250 Years ago, Wolfgang Amadeus Mozart was born, so 2006 is pronounced Mozart year. On several locations, the film recording of “Die Zauberflöte” (the magic flute) opera performed by the Orchester der Bayerischen Staatsoper directed by August Everding is shown. I had never seen an opera, neither real nor filmed. I really wanted to see this “alchemical opera” some time and this was a good opportunity. Well, it sure was a great experience! The stages of the 1983 performance are grandiose and the fact that the opera is filmed, leaves out many pauses and an up-close view, but since this film was shown on the big screen, the experience is certainly better than at home on TV. I have the “Die Zauberflöte” highlights on cd, but seeing the play as it should have been, makes the music a lot better. There isn’t too much alchemy in the play, but a lot of Freemasonry (also see my review of the book Die Zauberflöte, an alchemical allegory elsewhere). The story beautifully gives the path of initiation with obvious references to Freemasonry (Mozart was a Mason), but then placed in the Isis-mysteries. The play and the story are moving, beautiful, extremely symbolic and I loved watching the three hours. Be sure to take the chance to see it if you get it. I noticed that the film is also available on VHS and there are undoubtely more Magic Flutes on DVD, but I don’t know if they are as great as this one.
Speaking of pre-premieres! I saw this movie at 5:00 in the morning and it ‘premiered’ in Europe that evening!
The long anounced and much advertised for musical with Nicole Kidman and Ewan MacGregor (best known of “Trainspotting” and “A Life Less Ordinary”). Actually a pretty amusing piece of film which is about a musical-house with weird people and a musical itself as well. Kidman is a new-born star in the “Moulin Rouge” and MacGregor a poet who is writing his first musical. The two fall in love, but because some count will only give the needed financial injection in trade of Kidman, nobody can know. Much well-known song pass the revue in musical-versions and the scenery is wonderfull, as is Kidman by the way.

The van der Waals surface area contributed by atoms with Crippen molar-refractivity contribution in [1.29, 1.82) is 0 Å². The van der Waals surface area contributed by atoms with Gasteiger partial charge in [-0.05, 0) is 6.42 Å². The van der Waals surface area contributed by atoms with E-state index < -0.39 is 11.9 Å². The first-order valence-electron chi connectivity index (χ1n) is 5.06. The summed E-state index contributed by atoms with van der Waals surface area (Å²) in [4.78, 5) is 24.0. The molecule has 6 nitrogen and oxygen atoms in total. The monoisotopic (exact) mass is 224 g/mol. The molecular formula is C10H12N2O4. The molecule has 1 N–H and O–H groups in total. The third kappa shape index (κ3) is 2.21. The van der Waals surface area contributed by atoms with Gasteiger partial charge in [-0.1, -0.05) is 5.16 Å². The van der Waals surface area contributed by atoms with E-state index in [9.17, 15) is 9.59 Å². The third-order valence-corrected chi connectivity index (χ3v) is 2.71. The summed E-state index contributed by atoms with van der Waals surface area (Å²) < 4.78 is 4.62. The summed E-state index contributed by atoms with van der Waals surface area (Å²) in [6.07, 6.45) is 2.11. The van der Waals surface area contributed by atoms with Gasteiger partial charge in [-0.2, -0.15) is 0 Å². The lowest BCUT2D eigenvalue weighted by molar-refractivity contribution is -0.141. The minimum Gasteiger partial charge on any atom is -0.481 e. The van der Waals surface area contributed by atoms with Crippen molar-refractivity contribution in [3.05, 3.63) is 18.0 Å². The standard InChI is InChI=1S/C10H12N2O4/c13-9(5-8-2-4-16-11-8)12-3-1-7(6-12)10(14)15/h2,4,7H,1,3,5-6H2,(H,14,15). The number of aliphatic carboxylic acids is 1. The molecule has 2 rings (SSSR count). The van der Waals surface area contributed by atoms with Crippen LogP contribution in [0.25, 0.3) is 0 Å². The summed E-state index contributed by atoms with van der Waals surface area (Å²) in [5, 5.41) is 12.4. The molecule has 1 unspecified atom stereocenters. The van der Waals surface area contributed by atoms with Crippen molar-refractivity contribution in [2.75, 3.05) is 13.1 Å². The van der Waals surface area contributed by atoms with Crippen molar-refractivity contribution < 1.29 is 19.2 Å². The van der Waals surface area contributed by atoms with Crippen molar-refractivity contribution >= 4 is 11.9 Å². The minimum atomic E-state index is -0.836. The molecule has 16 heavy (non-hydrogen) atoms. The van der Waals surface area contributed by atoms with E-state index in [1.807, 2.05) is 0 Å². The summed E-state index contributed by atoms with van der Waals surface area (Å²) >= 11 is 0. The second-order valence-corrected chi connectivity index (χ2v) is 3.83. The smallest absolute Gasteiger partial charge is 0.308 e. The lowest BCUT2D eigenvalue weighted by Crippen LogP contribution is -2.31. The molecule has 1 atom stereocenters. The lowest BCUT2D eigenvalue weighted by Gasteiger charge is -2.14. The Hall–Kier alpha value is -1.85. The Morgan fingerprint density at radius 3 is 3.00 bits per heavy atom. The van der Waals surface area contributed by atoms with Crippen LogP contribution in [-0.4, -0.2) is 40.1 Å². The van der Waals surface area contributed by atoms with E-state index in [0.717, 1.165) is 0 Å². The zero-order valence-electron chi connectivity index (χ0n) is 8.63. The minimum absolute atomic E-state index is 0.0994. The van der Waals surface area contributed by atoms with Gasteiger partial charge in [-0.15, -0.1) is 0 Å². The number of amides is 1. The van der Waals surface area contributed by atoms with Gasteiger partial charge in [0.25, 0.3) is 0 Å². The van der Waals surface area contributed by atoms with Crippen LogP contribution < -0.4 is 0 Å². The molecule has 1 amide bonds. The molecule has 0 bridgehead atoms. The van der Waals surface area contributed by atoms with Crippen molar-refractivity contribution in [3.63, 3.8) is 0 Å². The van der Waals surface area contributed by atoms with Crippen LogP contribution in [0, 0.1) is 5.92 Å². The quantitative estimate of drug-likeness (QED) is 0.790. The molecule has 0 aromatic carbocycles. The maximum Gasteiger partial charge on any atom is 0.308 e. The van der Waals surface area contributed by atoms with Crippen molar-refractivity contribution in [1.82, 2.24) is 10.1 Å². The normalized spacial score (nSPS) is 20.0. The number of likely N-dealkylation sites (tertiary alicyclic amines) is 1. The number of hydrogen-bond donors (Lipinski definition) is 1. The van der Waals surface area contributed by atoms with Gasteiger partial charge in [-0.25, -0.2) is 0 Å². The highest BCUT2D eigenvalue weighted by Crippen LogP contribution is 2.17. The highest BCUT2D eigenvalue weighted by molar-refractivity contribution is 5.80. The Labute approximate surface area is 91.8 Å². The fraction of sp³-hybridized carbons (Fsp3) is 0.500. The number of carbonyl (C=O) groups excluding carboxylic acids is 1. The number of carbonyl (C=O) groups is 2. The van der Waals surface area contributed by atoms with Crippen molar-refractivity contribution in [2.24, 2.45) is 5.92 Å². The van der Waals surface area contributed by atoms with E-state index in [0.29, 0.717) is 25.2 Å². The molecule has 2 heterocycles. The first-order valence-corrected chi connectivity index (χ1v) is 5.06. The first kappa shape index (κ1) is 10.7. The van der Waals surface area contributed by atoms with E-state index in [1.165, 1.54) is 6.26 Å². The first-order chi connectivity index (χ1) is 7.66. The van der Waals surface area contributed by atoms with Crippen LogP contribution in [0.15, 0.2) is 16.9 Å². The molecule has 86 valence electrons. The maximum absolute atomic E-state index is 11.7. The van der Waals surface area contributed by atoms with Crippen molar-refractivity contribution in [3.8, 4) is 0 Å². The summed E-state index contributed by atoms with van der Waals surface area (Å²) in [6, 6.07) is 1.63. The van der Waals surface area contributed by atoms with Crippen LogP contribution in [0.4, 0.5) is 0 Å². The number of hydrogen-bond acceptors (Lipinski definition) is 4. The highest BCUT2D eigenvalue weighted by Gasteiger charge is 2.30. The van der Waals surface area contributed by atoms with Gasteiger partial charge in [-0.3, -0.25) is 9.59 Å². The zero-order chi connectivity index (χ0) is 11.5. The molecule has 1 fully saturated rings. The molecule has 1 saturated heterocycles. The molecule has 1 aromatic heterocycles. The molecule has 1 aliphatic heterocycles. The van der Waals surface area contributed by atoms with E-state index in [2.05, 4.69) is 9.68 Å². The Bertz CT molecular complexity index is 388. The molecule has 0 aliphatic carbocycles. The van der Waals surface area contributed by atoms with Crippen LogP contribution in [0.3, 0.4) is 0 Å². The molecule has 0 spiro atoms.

This is going to be the Christmas movie for the coming years I guess. Entertainment for the entire family.
It took a long time before I finally got to see this film. I did get the Selmasongs cd of Björk when it was just out. However I like some of Von Triers works, I don’t like all of them. Also I heard that “Dancer In The Dark” is a musical and quite depressive, so I didn’t give it a whole lot of thought anymore. A while ago I saw the DVD for a very low price and I couldn’t let it go. Still it took a while before I watched it.
I suppose most of you know the story behind the film? Von Trier wanted to make the film with a soundtrack of Björk. The two of them could get along so well that Björk eventually got the main part for which she even got a Golden Palm award.
Anyway, “Dancer In The Dark” isn’t as much a musical as I expected it to be, no “Moulin Rouge” for sure. It is a rather long film about the poor Cszech immigrant Selma who lives with her young son in a trailer on the American countryside. Besides being uneducated she and her son suffer from a heritable disease that causes them to slowly go blind. Selma saves all the money she can to be able to have her son operated. Herefor she really doesn’t spend a penny too much.
In all the misery Selma halfway lives in a dreamworld in which she sings in musicals. The music is really well incorporated in the film by the way, with sounds of dripping blood or machines as rhythm. The misery gets worse and worse though. Her befriended neighbour steals Selmas money and in the process of getting it back, she kills him. In a trial she is sentenced to death by hanging, but first she arranged her sons operation.
Quite a strange film overall. Original as more of Von Triers works. It is quite well-done, but definately no feel-good movie!